Cellulant and its e-wallet AgriKore has been engaged by the Ministry of Agriculture Irrigation and Livestock, in Afghanistan, to commence the process of establishing a market-based input distribution technology for it.
The collaborative effort is aimed at bolstering Afghanistan’s drive for self-sufficiency in wheat production. Afghanistan will be the first country in Asia to adopt the e-wallet system, following the footsteps of countries like Liberia and Togo.
Beyond its benefits to Afghan, the development is a testimony of Nigerians innovation and creativity in providing IT solutions not only for the Nigerian market but also for export.
Speaking on the partnership with the Afghan Government, the Co- founder, Cellulant Corporation, Bolaji Akinboro, said the technology originating from Nigeria, “is a gift from Cellulant to humanity.”
‘‘Afghanistan is beautiful to us, and we are glad to come all the way from Africa, Nigeria to make life better for the smallholder farmer in Afghanistan,” he stated.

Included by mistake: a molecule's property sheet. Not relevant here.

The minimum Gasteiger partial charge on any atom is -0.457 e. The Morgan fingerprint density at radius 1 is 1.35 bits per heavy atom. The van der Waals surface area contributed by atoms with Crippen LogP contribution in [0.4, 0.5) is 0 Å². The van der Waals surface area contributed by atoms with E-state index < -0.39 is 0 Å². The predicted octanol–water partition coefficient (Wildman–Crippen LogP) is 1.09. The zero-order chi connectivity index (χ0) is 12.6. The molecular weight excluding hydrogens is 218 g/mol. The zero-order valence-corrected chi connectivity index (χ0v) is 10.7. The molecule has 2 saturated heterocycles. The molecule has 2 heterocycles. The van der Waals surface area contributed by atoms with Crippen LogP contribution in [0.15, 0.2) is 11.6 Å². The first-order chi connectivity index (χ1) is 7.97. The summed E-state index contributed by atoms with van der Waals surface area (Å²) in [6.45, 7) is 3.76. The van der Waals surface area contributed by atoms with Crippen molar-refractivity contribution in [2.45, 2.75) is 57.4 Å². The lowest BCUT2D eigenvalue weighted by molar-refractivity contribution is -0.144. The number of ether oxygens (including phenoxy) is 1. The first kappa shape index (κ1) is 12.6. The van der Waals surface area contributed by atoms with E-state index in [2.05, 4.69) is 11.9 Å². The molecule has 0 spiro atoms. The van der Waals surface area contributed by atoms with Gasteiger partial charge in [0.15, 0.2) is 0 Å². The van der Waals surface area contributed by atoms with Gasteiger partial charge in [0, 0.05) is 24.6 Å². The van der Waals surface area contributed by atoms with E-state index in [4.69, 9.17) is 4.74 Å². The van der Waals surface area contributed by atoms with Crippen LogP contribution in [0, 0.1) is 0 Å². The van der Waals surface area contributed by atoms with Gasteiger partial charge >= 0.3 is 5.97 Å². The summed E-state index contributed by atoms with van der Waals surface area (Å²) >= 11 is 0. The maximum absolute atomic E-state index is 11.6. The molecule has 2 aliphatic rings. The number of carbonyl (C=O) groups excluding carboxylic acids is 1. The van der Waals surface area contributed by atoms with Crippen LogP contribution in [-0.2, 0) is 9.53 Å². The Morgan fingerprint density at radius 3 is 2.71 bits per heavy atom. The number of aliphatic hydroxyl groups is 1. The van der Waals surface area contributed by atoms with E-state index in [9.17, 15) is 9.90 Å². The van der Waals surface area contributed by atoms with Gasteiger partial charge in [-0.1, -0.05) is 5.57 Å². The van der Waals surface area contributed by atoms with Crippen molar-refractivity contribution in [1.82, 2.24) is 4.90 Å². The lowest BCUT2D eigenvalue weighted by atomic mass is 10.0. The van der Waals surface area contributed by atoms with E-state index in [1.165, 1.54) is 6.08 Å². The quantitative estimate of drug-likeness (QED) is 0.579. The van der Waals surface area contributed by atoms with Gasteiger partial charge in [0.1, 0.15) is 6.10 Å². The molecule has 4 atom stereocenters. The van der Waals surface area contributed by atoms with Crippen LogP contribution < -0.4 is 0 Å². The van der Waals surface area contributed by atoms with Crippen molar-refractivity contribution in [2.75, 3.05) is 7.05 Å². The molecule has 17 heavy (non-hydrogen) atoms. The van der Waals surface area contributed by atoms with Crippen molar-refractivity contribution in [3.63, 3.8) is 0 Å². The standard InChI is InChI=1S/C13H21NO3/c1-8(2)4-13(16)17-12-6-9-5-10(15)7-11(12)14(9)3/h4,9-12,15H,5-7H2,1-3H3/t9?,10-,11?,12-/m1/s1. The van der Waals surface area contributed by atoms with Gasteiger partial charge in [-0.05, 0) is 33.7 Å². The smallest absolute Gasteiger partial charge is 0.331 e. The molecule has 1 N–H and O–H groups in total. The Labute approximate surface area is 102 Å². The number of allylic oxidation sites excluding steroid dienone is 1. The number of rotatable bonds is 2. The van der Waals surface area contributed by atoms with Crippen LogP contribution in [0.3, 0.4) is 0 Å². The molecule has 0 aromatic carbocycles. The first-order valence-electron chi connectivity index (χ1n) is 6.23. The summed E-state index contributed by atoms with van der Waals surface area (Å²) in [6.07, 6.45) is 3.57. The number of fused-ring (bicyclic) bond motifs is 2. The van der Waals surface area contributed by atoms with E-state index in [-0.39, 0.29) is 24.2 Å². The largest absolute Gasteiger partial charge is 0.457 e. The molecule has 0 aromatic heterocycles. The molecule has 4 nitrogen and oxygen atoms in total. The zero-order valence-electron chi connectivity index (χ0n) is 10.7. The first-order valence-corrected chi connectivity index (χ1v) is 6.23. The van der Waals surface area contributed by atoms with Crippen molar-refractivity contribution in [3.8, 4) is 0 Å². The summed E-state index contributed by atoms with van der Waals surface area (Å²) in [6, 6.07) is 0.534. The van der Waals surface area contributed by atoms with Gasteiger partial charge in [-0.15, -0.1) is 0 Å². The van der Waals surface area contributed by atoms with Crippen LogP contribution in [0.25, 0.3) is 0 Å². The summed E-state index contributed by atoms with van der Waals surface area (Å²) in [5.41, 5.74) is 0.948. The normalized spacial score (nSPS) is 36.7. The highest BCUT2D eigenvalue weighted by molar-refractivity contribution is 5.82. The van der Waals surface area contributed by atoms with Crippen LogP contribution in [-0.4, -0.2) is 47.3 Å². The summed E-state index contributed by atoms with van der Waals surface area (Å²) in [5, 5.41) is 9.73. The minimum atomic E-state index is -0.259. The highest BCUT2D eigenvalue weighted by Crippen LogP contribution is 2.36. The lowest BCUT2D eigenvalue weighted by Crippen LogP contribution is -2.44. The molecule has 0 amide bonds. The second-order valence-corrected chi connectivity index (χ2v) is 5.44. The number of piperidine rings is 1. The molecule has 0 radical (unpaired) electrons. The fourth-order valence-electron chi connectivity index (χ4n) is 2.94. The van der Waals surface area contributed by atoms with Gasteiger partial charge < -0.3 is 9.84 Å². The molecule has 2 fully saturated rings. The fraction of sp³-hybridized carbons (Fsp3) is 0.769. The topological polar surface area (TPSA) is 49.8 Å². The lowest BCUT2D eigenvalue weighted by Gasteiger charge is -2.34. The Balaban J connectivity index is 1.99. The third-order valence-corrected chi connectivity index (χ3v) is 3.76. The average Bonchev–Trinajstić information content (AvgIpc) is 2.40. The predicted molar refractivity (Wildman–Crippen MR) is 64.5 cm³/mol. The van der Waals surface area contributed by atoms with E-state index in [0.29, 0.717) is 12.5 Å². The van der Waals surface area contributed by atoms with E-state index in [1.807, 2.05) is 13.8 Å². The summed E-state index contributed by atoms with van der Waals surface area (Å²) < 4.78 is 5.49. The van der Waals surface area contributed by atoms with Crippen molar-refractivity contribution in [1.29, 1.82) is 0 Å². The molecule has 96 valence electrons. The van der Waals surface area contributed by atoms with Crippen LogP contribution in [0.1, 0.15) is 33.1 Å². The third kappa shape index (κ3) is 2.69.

According to him, the AgriKore technology gives smallholder farmers access to agricultural inputs of improved varieties/breeds, fertiliser and agro-chemicals, making it the backbone of increased productivity and profitability.
“This technology allows the best available seeds and fertiliser get into the hands of hundreds of thousands of smallholder farmers to raise crop yields,” he said.
Bolaji Akinboro appreciated the government and the people of Afghanistan for giving the company the opportunity, and the space to participate in making life better for smallholder farmers. He explained:
“Cellulant is driven to solve difficult problems on use of payment technology. We will work with the government of Afghanistan to get inputs to one million farmers in the next 90 to 120 days.
This e-wallet system, which works on a block chain technology, provides a holistic system to link the farmers to agricultural inputs supply chain, finance and markets through integration with mobile network operators, input markets, extensions services, financial service providers, commodity market, and insurance service providers.
So far, Cellulant’s e-wallet or AgriKore ecosystem, which connects everyone to everything in agriculture all the time, has been of benefits to 17 million farmers, 2500 agri-businesses; 800 e-extension workers and over 2,500 service points in Nigeria. This technology enables more than five million farmers to get access to high quality inputs every year.”
The e-wallet system was conceived in Nigeria, and was first implemented during the President Goodluck Jonathan’s administration under former Minister of Agriculture, Dr. Akinwumi Adesina, who is currently the President, African Development Bank (AfDB).